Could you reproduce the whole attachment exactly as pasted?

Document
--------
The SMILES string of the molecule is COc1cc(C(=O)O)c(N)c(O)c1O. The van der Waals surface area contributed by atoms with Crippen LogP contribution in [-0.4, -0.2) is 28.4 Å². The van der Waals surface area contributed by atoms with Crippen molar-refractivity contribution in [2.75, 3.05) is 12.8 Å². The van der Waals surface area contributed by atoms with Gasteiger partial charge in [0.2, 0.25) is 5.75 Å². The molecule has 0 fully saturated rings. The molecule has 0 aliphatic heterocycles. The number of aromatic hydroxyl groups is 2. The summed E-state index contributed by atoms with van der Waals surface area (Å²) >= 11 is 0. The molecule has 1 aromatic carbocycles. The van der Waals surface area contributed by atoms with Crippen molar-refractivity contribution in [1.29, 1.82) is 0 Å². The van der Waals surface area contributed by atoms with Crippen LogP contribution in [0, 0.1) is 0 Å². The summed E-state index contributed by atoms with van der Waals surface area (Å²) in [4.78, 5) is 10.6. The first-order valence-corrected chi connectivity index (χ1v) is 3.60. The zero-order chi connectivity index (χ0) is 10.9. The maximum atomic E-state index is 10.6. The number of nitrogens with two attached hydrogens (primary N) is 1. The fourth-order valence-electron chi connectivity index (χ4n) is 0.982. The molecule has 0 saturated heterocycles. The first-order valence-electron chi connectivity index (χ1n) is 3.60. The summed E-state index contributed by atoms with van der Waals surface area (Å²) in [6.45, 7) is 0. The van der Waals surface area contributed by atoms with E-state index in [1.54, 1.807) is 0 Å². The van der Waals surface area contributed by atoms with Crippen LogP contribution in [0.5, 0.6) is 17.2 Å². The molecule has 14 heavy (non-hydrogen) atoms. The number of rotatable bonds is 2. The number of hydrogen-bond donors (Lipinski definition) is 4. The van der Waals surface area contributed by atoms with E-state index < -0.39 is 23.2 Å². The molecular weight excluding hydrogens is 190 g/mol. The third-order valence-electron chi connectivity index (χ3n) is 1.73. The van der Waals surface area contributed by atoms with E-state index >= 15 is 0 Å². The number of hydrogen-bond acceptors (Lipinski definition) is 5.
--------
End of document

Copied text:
The SMILES string of the molecule is COc1cc(C(=O)O)c(N)c(O)c1O. The van der Waals surface area contributed by atoms with Crippen LogP contribution in [-0.4, -0.2) is 28.4 Å². The van der Waals surface area contributed by atoms with Crippen molar-refractivity contribution in [2.75, 3.05) is 12.8 Å². The van der Waals surface area contributed by atoms with Gasteiger partial charge in [0.2, 0.25) is 5.75 Å². The molecule has 0 fully saturated rings. The molecule has 0 aliphatic heterocycles. The number of aromatic hydroxyl groups is 2. The summed E-state index contributed by atoms with van der Waals surface area (Å²) >= 11 is 0. The molecule has 1 aromatic carbocycles. The van der Waals surface area contributed by atoms with Crippen molar-refractivity contribution in [1.29, 1.82) is 0 Å². The van der Waals surface area contributed by atoms with Crippen LogP contribution in [0, 0.1) is 0 Å². The summed E-state index contributed by atoms with van der Waals surface area (Å²) in [4.78, 5) is 10.6. The first-order valence-corrected chi connectivity index (χ1v) is 3.60. The zero-order chi connectivity index (χ0) is 10.9. The maximum atomic E-state index is 10.6. The number of nitrogens with two attached hydrogens (primary N) is 1. The fourth-order valence-electron chi connectivity index (χ4n) is 0.982. The molecule has 0 saturated heterocycles. The first-order valence-electron chi connectivity index (χ1n) is 3.60. The summed E-state index contributed by atoms with van der Waals surface area (Å²) in [6.45, 7) is 0. The van der Waals surface area contributed by atoms with E-state index in [1.54, 1.807) is 0 Å². The van der Waals surface area contributed by atoms with Crippen LogP contribution in [0.5, 0.6) is 17.2 Å². The molecule has 14 heavy (non-hydrogen) atoms. The number of rotatable bonds is 2. The number of hydrogen-bond donors (Lipinski definition) is 4. The van der Waals surface area contributed by atoms with E-state index < -0.39 is 23.2 Å². The molecular weight excluding hydrogens is 190 g/mol. The third-order valence-electron chi connectivity index (χ3n) is 1.73. The van der Waals surface area contributed by atoms with E-state index >= 15 is 0 Å². The number of hydrogen-bond acceptors (Lipinski definition) is 5.